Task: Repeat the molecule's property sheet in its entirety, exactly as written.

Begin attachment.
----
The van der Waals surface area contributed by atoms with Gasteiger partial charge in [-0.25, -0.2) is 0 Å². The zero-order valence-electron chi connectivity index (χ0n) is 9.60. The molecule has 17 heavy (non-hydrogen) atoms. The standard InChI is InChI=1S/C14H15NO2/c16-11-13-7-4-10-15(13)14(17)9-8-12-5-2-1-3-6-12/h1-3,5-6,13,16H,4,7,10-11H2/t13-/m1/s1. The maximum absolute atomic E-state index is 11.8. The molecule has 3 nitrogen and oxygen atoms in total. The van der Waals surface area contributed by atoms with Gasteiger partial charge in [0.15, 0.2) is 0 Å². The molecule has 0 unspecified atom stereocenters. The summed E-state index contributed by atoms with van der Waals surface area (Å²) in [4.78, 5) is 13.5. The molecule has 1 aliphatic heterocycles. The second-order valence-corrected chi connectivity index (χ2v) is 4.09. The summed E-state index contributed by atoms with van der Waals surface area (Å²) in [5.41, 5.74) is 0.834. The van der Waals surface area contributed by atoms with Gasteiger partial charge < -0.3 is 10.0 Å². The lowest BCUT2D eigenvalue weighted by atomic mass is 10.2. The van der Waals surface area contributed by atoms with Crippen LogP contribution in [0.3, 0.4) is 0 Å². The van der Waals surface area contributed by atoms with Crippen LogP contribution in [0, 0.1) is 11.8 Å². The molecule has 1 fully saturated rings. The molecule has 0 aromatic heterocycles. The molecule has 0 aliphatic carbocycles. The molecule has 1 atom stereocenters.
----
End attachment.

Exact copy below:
The van der Waals surface area contributed by atoms with Gasteiger partial charge in [-0.25, -0.2) is 0 Å². The zero-order valence-electron chi connectivity index (χ0n) is 9.60. The molecule has 17 heavy (non-hydrogen) atoms. The standard InChI is InChI=1S/C14H15NO2/c16-11-13-7-4-10-15(13)14(17)9-8-12-5-2-1-3-6-12/h1-3,5-6,13,16H,4,7,10-11H2/t13-/m1/s1. The maximum absolute atomic E-state index is 11.8. The molecule has 3 nitrogen and oxygen atoms in total. The van der Waals surface area contributed by atoms with Gasteiger partial charge in [0.15, 0.2) is 0 Å². The molecule has 0 unspecified atom stereocenters. The summed E-state index contributed by atoms with van der Waals surface area (Å²) in [4.78, 5) is 13.5. The molecule has 1 aliphatic heterocycles. The second-order valence-corrected chi connectivity index (χ2v) is 4.09. The summed E-state index contributed by atoms with van der Waals surface area (Å²) in [5.41, 5.74) is 0.834. The van der Waals surface area contributed by atoms with Gasteiger partial charge < -0.3 is 10.0 Å². The lowest BCUT2D eigenvalue weighted by atomic mass is 10.2. The van der Waals surface area contributed by atoms with Crippen LogP contribution in [0.3, 0.4) is 0 Å². The van der Waals surface area contributed by atoms with Crippen LogP contribution in [0, 0.1) is 11.8 Å². The molecule has 1 fully saturated rings. The molecule has 0 aromatic heterocycles. The molecule has 0 aliphatic carbocycles. The molecule has 1 atom stereocenters.